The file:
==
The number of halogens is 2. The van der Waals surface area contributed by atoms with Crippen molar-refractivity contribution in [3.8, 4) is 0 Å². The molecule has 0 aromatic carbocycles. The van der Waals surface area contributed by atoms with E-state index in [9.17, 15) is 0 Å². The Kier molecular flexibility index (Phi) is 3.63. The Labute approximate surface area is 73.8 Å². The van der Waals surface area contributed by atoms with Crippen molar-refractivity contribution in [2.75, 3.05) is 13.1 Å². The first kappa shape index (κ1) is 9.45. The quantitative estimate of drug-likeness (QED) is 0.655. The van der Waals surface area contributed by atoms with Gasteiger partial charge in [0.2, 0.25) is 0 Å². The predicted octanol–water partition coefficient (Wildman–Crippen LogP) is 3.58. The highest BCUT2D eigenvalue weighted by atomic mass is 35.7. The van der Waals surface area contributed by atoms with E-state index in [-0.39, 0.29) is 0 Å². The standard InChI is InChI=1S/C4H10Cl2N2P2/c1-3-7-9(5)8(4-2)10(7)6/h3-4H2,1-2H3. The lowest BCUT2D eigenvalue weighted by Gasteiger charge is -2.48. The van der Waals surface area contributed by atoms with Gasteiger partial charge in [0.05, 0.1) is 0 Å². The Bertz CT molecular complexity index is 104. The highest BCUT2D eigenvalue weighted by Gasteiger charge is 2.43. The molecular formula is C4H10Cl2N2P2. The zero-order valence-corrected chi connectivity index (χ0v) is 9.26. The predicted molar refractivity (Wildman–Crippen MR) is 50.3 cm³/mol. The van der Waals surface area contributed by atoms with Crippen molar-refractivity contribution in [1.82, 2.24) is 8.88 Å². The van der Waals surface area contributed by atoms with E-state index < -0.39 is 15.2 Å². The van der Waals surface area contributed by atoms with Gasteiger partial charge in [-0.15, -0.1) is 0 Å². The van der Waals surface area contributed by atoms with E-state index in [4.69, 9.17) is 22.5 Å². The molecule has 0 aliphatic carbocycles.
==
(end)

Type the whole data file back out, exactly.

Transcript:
The number of halogens is 2. The van der Waals surface area contributed by atoms with Crippen molar-refractivity contribution in [3.8, 4) is 0 Å². The molecule has 0 aromatic carbocycles. The van der Waals surface area contributed by atoms with E-state index in [9.17, 15) is 0 Å². The Kier molecular flexibility index (Phi) is 3.63. The Labute approximate surface area is 73.8 Å². The van der Waals surface area contributed by atoms with Crippen molar-refractivity contribution in [2.75, 3.05) is 13.1 Å². The first kappa shape index (κ1) is 9.45. The quantitative estimate of drug-likeness (QED) is 0.655. The van der Waals surface area contributed by atoms with Gasteiger partial charge in [0.2, 0.25) is 0 Å². The predicted octanol–water partition coefficient (Wildman–Crippen LogP) is 3.58. The highest BCUT2D eigenvalue weighted by atomic mass is 35.7. The van der Waals surface area contributed by atoms with E-state index in [-0.39, 0.29) is 0 Å². The standard InChI is InChI=1S/C4H10Cl2N2P2/c1-3-7-9(5)8(4-2)10(7)6/h3-4H2,1-2H3. The lowest BCUT2D eigenvalue weighted by Gasteiger charge is -2.48. The van der Waals surface area contributed by atoms with Gasteiger partial charge in [0.05, 0.1) is 0 Å². The Bertz CT molecular complexity index is 104. The highest BCUT2D eigenvalue weighted by Gasteiger charge is 2.43. The molecular formula is C4H10Cl2N2P2. The zero-order valence-corrected chi connectivity index (χ0v) is 9.26. The predicted molar refractivity (Wildman–Crippen MR) is 50.3 cm³/mol. The van der Waals surface area contributed by atoms with Crippen molar-refractivity contribution in [1.82, 2.24) is 8.88 Å². The van der Waals surface area contributed by atoms with E-state index < -0.39 is 15.2 Å². The van der Waals surface area contributed by atoms with Gasteiger partial charge in [-0.15, -0.1) is 0 Å². The van der Waals surface area contributed by atoms with E-state index in [4.69, 9.17) is 22.5 Å². The molecule has 0 aliphatic carbocycles.